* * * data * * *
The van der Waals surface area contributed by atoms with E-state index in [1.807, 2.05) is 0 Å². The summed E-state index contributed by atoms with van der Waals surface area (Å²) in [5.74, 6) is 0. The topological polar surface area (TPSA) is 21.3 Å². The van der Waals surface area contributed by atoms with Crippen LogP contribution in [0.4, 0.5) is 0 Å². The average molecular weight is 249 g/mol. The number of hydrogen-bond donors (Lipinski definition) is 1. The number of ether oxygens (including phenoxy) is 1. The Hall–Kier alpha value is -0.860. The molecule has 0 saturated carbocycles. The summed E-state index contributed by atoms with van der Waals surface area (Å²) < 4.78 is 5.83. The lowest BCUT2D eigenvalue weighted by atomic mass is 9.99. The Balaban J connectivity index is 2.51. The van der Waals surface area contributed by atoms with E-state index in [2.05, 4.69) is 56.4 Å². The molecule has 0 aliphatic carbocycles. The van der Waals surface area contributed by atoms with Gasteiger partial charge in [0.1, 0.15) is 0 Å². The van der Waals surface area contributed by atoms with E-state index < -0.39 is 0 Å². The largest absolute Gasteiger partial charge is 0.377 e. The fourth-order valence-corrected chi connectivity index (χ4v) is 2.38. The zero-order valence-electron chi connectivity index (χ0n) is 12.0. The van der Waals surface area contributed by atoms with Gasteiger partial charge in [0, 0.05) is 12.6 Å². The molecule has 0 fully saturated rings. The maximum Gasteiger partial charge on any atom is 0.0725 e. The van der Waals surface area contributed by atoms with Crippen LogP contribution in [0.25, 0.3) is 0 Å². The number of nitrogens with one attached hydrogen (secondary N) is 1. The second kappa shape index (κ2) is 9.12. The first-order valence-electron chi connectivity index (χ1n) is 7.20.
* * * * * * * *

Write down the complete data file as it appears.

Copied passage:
The van der Waals surface area contributed by atoms with E-state index in [1.807, 2.05) is 0 Å². The summed E-state index contributed by atoms with van der Waals surface area (Å²) in [5.74, 6) is 0. The topological polar surface area (TPSA) is 21.3 Å². The van der Waals surface area contributed by atoms with Crippen LogP contribution in [0.4, 0.5) is 0 Å². The average molecular weight is 249 g/mol. The number of hydrogen-bond donors (Lipinski definition) is 1. The number of ether oxygens (including phenoxy) is 1. The Hall–Kier alpha value is -0.860. The molecule has 0 saturated carbocycles. The summed E-state index contributed by atoms with van der Waals surface area (Å²) < 4.78 is 5.83. The lowest BCUT2D eigenvalue weighted by atomic mass is 9.99. The Balaban J connectivity index is 2.51. The van der Waals surface area contributed by atoms with E-state index in [2.05, 4.69) is 56.4 Å². The molecule has 0 aliphatic carbocycles. The van der Waals surface area contributed by atoms with Gasteiger partial charge in [0.1, 0.15) is 0 Å². The van der Waals surface area contributed by atoms with E-state index < -0.39 is 0 Å². The largest absolute Gasteiger partial charge is 0.377 e. The fourth-order valence-corrected chi connectivity index (χ4v) is 2.38. The zero-order valence-electron chi connectivity index (χ0n) is 12.0. The van der Waals surface area contributed by atoms with Gasteiger partial charge in [0, 0.05) is 12.6 Å². The molecule has 0 fully saturated rings. The maximum Gasteiger partial charge on any atom is 0.0725 e. The van der Waals surface area contributed by atoms with Crippen LogP contribution in [0.25, 0.3) is 0 Å². The number of nitrogens with one attached hydrogen (secondary N) is 1. The second kappa shape index (κ2) is 9.12. The first-order valence-electron chi connectivity index (χ1n) is 7.20.